Showers did indeed greet the marchers, but that didn't seem to dampen spirits as they wended their way down San Francisco's waterfront Embarcadero, through the famous tourist-clogged Fisherman's Wharf, to Marina Green near the Golden Gate Bridge. The sea of humanity filled the street from curb to curb and stretched for over a mile long, praying and singing songs and hymns.
As in years past, the 2010 Walk for Life West Coast was a vivid cross-section of America: elderly grandparents, toddlers in strollers, infants in backpacks, high school and college students, young adults, white, black, Hispanic, Asian. Although many participants were from San Francisco and the Bay area, thousands came from throughout the state, with many churches organizing bus transportation to bring their congregation members and school students. Banners of the various schools, churches, and pro-life organizations festooned the moving throng, along with the ubiquitous professionally printed signs proclaiming "Women Deserve Better Than Abortion," "Abortion Hurts Women," "I Regret My Abortion," "Men Regret Lost Fatherhood," and similar messages.
Although no official count is available, this year's crowd may have been somewhat smaller than last year's record numbers, which The New American and other sources estimated to be perhaps as high as 40,000 to 50,000. Several publications estimated the totals for this year's Walk for Life West Coast to be in the neighborhood of 30,000 to 35,000.
The West Coast walk is still small compared to the hundreds of thousands who gather annually in Washington D.C. for the March for Life (see Americans Observe Roe v. Wade Anniversary, The New American's report on the 2010 March) but it has grown rapidly, from the 7,000 who came out in 2005, to the tens of thousands that now mark this annual protest against the carnage of abortion that has taken the lives of more than 50 million babies since the Supreme Court issued its Roe v. Wade decision in 1973.
Eight Catholic Bishops joined the San Francisco walk, along with evangelical Protestant ministers and numerous priests, nuns, and brothers in the habits of various Catholic religious orders. Before the walk commenced, the marchers heard rousing speeches at Justin Herman Plaza from speakers that included Abby Johnson, who resigned last year from her job as director of a Planned Parenthood abortion facility and joined 40 Days for Life, a national campaign that focuses on prayer and fasting outside abortion clinics. Johnson issued a call to actions, telling the Walk for Life participants: "If you are here, you are an activist. We can no longer just say the words but must put our words into action."
Also addressing the rain-soaked throng was Lila Rose, the UCLA student referred to by many as the "Undercover Angel" for her courageous video exposes' of Planned Parenthood. Miss Rose, who is president of Live Action, said "The fact that we have allowed abortion in this great nation, the killing of the most defenseless and weak among us has resulted in the greatest human rights abuse I believe our nation has ever seen. It is up to us to stand, raise our voices, and protect the smallest." Her videos, in which she visits Planned Parenthood clinics posing as a 15-year-old girl impregnated by a 23-year-old man, have caused Planned Parethood to be investigated and have led to some states cutting off funding to the organization. In the videos, Planned Parenthood staff members can be seen breaking the law, advising Lila not to mention her age again or the age of her boyfriend (after she has already done so) and admitting that they know they are engaged in criminal activity by agreeing to provide an underage girl with an abortion and failing to report her sexual intercourse with an adult, which is statutory rape. (See her videos here, here, and here).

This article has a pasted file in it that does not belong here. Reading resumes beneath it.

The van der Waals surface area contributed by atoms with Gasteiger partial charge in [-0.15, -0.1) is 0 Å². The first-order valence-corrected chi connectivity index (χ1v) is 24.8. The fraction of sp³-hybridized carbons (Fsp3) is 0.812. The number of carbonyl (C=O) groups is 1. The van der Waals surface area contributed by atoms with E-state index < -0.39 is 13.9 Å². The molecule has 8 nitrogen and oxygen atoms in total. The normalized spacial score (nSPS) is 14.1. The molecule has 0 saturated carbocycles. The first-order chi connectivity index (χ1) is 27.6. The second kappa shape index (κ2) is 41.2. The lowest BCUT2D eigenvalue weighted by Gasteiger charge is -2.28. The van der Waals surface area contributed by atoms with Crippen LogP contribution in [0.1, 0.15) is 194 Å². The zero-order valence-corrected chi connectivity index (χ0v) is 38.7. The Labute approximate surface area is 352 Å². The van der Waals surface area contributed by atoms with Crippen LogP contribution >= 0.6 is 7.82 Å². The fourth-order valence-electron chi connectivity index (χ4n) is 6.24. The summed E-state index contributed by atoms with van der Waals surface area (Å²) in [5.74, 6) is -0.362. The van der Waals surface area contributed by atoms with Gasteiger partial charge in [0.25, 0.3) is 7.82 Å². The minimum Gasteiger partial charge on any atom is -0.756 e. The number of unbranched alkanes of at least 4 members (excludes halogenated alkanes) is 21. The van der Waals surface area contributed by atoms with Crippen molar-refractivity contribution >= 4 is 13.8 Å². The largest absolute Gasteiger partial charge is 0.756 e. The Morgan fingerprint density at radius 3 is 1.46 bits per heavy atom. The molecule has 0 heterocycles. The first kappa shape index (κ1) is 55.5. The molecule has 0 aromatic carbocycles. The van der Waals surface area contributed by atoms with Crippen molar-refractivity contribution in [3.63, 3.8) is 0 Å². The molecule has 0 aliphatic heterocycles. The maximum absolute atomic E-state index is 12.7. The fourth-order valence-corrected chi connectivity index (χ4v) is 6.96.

The Reverend Clenard Childress, founder of BlackGenocide.org and pastor at New Calvary Baptist Church in Montclair, N.J., is a fiery orator who has been a featured speaker at all six Walk for Life West Coast annual events. His rousing speech signaled hope and optimism that, after decades of laboring in the trenches, pro-lifers are seeing significant victories. "There is an obvious shifting in our culture and it stems from advances in the pro-life movement," he told the crowd.
The marchers poured out of the Plaza and onto the street accompanied by the stirring sound of bagpipes, provided by the St. Patrick Pipe Band from St. Stephen the First Martyr Parish of Sacramento. A small but combative group of pro-abortion advocates, as in years past, dogged the marchers for the first mile or so of the trek, yelling and chanting anti-Christian slogans and profane or salacious remarks. The counter-demonstrators, who amounted to only a few dozen this year, have, mercifully, diminished in number each year.
As we reported here in 2005 (The Brutal Face of "Tolerance"), the radical left came out in force that first year of the Walk for Life West Coast, egged on by Mayor Gavin Newsome and other San Francisco politicians. Whipping themselves into a lather, the screaming, surging pro-abortion militants blocked the route of the marchers and very nearly started a riot, which was their obvious intent. Thanks to the actions of the San Francisco police and the Walk organizers, who remained cool under pressure and diverted the marchers down an alternate route, conflict was avoided.
This year's Walk for Life West Coast likewise ended peacefully and joyfully, as the pro-abortion demonstrators gave up and the sun came out to shine welcome warmth on the second half of the march. The mile-long river of pilgrims streamed through the city's Aquatic Park and Fort Mason to the final destination, the large grassy Marina Green, where pro-life tents and booths with information, food, and musicians awaited them, as well as a magnificent view of sun-drenched San Francisco Bay and the Golden Gate Bridge.